With some of the members of DEADLETTER having been together musically for over a decade, they know each other well. “Three of us moved down to London and have just incorporated more and more people over the years. DEADLETTER started in 2020, and since we’ve been DEADLETTER, there have been six of us.” DEADLETTER’s musical process “starts with a drum beat and a bassline, then the lyrics are added. Afterwards we add the guitars with a lot of pedals and the saxophone”. It sounds relatively simple and that is essentially the case. The process is non-hierarchical – each element is allowed the space to add to each song, as each member just “dives in and intuitively plays”. Creating what is bluntly stated as a “sharp” sound. “We just do it. That sounds basic, but it is true. We literally just play what we like the sound of. We don’t think, that has worked so let’s do it again. We often just repeat little melodies and riffs that we like and change them around, but it is never complicated. Lyrically we are making people think, sonically we tend not to be too pretentious in the music that we make, in terms of the actual sound there’s nothing too mathematical going on.” DEADLETTER released their debut EP, ‘Heat!’ on So Recordings in November 2022. An intricate and explosive series of songs that need to be heard, for once they are, the listener will surely be converted into the growing masses of DEADLETTER supporters. Yet, they truly thrive in their live shows. “We prefer playing live, on top of the fact that we don’t have enough funding to spend a lot of time in the studio. So, when we are in the studio there’s an urgency to it. Whereby we get down what we have done live without much time to give it anymore thought.” It is that urgency that naturally translates into their songs.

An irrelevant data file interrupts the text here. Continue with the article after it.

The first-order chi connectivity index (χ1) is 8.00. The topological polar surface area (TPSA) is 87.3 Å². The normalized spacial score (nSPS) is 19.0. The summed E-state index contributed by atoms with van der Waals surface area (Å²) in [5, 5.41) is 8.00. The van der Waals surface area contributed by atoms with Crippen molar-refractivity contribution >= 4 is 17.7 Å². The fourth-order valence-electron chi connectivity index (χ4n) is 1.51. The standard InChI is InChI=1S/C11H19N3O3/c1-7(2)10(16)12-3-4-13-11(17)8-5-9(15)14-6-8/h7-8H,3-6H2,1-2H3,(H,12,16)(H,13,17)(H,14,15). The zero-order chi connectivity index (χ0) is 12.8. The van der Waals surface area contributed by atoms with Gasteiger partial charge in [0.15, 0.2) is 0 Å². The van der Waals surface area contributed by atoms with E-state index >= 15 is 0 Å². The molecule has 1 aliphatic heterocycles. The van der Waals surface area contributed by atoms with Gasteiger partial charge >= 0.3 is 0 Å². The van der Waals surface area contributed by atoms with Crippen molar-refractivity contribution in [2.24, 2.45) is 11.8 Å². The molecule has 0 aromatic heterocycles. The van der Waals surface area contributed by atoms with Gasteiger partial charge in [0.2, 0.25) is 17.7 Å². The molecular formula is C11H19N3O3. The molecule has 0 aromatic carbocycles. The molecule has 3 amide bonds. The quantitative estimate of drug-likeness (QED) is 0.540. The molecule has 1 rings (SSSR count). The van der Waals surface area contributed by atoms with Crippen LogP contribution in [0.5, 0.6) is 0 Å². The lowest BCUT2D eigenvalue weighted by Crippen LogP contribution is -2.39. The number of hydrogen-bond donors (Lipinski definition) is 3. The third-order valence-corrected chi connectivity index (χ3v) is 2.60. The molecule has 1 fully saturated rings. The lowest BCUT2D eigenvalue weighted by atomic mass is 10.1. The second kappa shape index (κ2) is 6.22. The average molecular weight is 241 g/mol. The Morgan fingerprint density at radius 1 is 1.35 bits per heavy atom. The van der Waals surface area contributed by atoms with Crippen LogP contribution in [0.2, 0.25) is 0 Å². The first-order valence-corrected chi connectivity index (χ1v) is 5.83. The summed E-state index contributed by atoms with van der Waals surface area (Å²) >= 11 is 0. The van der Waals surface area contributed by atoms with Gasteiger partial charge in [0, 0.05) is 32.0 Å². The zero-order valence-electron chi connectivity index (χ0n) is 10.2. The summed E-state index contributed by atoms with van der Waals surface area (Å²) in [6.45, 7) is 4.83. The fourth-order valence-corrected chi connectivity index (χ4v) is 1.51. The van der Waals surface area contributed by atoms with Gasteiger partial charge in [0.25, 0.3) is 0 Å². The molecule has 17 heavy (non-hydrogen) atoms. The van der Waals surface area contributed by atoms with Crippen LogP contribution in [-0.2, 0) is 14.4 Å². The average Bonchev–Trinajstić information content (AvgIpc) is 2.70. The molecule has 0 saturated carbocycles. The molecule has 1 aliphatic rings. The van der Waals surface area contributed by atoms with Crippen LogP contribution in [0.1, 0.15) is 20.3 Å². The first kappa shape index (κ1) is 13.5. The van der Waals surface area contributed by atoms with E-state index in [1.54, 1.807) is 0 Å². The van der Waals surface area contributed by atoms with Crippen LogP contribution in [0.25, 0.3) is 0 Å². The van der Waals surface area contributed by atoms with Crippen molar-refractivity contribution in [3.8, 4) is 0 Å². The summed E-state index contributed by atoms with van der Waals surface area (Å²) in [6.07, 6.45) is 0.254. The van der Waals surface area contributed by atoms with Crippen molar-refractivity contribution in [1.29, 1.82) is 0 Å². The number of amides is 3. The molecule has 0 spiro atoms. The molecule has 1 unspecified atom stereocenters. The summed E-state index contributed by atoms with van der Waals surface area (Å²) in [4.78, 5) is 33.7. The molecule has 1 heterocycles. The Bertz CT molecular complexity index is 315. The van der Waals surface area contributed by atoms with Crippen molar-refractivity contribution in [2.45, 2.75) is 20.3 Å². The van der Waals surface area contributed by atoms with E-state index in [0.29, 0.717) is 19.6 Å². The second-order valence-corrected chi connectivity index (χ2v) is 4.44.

With a vast volume of music being released out of London at the moment, there is a necessity to offer up something different. To separate a group’s sound from the masses in order to acquire recognition. “Something we’ve thought about is the fact we don’t keep ourselves within one realm. It is just the case that we wrote it and therefore it is a DEADLETTER song, which is important. Sometimes you can hear a song by a band you know but never heard before and instantly know it is that band. We think there’s something quite romantic in the idea that being a band where people can hear the start of a song and not know it’s you, then maybe realise later.” The dynamic ability to be unrecognisable, stems from the fact that DEADLETTER is uncomfortable with recreating their previous sounds; “structurally if we listen to a song we are making and the structure is the same as something else, we actively change it. To push ourselves”. A key part to DEADLETTER, a factor that separates them from the majority of contemporary post-punk, post-genre music is its danceability. “We find that the music we listen to is often very groovy, simple and danceable. That’s what we like to make. It is nice to go out, have a fun time, and dance.” Live music venues have struggled in their economic recovery from COVID, whilst nightclubs have been able to recover relatively more effectively at detrimental cost to live music venues. “People need an escape, a time not to think. Dance music helps you not to think. You just go out and forget what’s going on around you, just have a good time.” DEADLETTER offers a welcomed armistice between these two distinct modes of musical exploration. A bridge upon which one can experience the joys of dancing alongside the inexhaustible drive of rock & roll. Pairing viscerally delivered lyricism that engages with intellectual social commentary, as songs are littered with political subject matters. Yet, they do not see themselves as the vanguard of revolting music, “We don’t necessarily think it’s always strictly political, when you’re writing about what’s going on around you there’s elements of politics that naturally come into it. If you’re making observations about humankind, then, of course, politics is an inherent part of that”. Even still, DEADLETTER offers a decisive reflection of the difficulties that surrounds our modern times, forceful social commentary delivered alongside direct instrumentation.